From Oneville Wiki
Click here for the <font color="#0000FF">Overview and key findings</font> on this project; click here for the <font color="#0000FF">Expanded story</font> on this project.
Written by Susan Klimczak and Mica Pollock, with input from OneVille co-researchers: Somerville High School ePortfolio Leaders Christopher Glynn, Michelle Li and Michael Maloney; Somerville High School teachers May Chau, Ryan Guilmartin, Maureen Halpenny, Sibby LaGambina, Suzanne Morris, Susan Olsen, Yuri Petriv, Patrick Smith, Karen Woods; Somerville High School Students Diego Aldana, Zoe Blickenderfer, Guil Cafer, Samantha Carvalho, Vanessa Cordeiro, Thiago DaCosta,Patrick Cherenfant, Nat Demkowski, Douglas Funes, Richard Guerrier, Susan Hassan, Rachel Iacomini, Ashley Joseph, Anderson Jupiter, Rocky Man, Brian Martinez, David Nwanchuku, Sonam Ngawang, Travis Price, Sergio Resendes, Kamilla Silva, Anandpreet Singh, Astrid Vasquez; Somerville education organizer Joe Beckmann; Somerville education technology scholar Alice Mello; community technologists Al Willis and EliJAH Starr
What communication challenges did this project address?
In the 2009-10 school year, when the OneVille Project offered to help design online portfolios (eportfolios) at Somerville High School, the Somerville School Improvement Council had already identified that the school’s paper portfolio process needed updating. Some students, teachers and administrators said they considered the existing Somerville High School paper portfolio tradition “a cumbersome collection of paper four times a year.” Teachers and students noted that these paper portfolios, largely stuffed with students’ five-paragraph essays and other assignments curated and evaluated by teachers, were “locked in a file cabinet” and rarely shown to or used by anyone except for during formal accreditation visits. A core of administrators and teachers were excited to explore online portfolios: in comparison to paper folders, online portfolios could hold multimedia documentation of student skills and allow students to share their skills with more supporters (mentors, admissions officers, employers).
Groundwork for the project was laid over a year of collaboration between the OneVille ePortfolio project team and the SHS School Improvement Council and principal. Over two semesters in 2010-11, OneVille’s year-long ePortfolio participatory design project engaged a total of 12 Somerville High School (SHS) teachers and 23 students purposefully chosen to represent a full range of achievement levels and backgrounds. By spring 2011, the group’s eportfolio entries included videos of students narrating their original poetry, solving math equations, and doing physics, as well as interviews with teachers evaluating students’ negotiation skills; photos and commentary on students’ original art, science experiments, and creations from work/internship/after school experiences; and class assignments, including reflections about why students found them particularly valuable for their learning. One early student designer spoke of the communications about students’ skills and talents that the eportfolio infrastructure newly made possible:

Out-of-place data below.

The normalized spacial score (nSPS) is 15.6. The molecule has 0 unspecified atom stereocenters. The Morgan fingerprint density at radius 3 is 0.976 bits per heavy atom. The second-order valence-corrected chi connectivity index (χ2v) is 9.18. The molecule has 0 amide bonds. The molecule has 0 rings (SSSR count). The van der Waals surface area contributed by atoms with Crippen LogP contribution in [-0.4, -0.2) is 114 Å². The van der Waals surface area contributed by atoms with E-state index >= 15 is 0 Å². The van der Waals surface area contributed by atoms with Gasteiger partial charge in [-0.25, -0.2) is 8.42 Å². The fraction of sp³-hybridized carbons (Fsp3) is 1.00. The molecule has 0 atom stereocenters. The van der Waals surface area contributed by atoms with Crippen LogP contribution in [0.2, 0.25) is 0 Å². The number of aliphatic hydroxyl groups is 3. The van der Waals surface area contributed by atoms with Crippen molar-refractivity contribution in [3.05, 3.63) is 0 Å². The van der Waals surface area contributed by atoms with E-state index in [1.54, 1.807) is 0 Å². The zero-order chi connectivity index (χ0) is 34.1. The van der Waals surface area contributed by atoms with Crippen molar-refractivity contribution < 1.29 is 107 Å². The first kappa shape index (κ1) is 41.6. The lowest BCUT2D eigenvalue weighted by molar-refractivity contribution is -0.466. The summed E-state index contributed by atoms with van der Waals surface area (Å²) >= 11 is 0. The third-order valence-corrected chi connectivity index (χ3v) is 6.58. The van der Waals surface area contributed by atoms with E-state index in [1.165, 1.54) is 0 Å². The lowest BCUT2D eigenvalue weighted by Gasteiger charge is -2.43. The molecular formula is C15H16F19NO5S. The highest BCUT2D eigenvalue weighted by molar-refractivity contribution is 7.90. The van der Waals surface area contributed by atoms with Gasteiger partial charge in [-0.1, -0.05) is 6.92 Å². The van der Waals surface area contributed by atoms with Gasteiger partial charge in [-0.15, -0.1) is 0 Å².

<iframe src="http://player.vimeo.com/video/25157328?title=0&byline=0&portrait=0" width="400" height="300" frameborder="0" webkitAllowFullScreen mozallowfullscreen allowFullScreen></iframe>
These students and teachers have sparked an emergent school tradition of such vibrant online “ePortfolios,” with curation and evaluative reflection on entries largely done by students. The ePortfolios designed through our participatory research communicate students’ full spectrum of learning and accomplishments in and out of school and are organized by a set of discrete 21st century skills rather than by broad school subject areas. ePortfolios produced with Web 2.0 tools used only free and open source software, making the ePortfolios sustainable for schools even in times of tight budgets.
Teacher researchers and other teachers in the school have begun to actively use ePortfolios to learn about how to best support students. Many teachers in the school have begun to redesign classroom assignments to tap students’ enthusiasm for the Web 2.0 tools used in the ePortfolio process. Students are beginning to actively share ePortfolios with a wider community in and out of school, including in college applications and job interviews.
In the second half of our design year, a teacher and students developed an ePortfolio template (using Googlesites) that could be used in a schoolwide implementation. ePortfolios were implemented using this template in every SHS science class during the 2011-2012 school year. See also https://sites.google.com/site/shseportfolio/.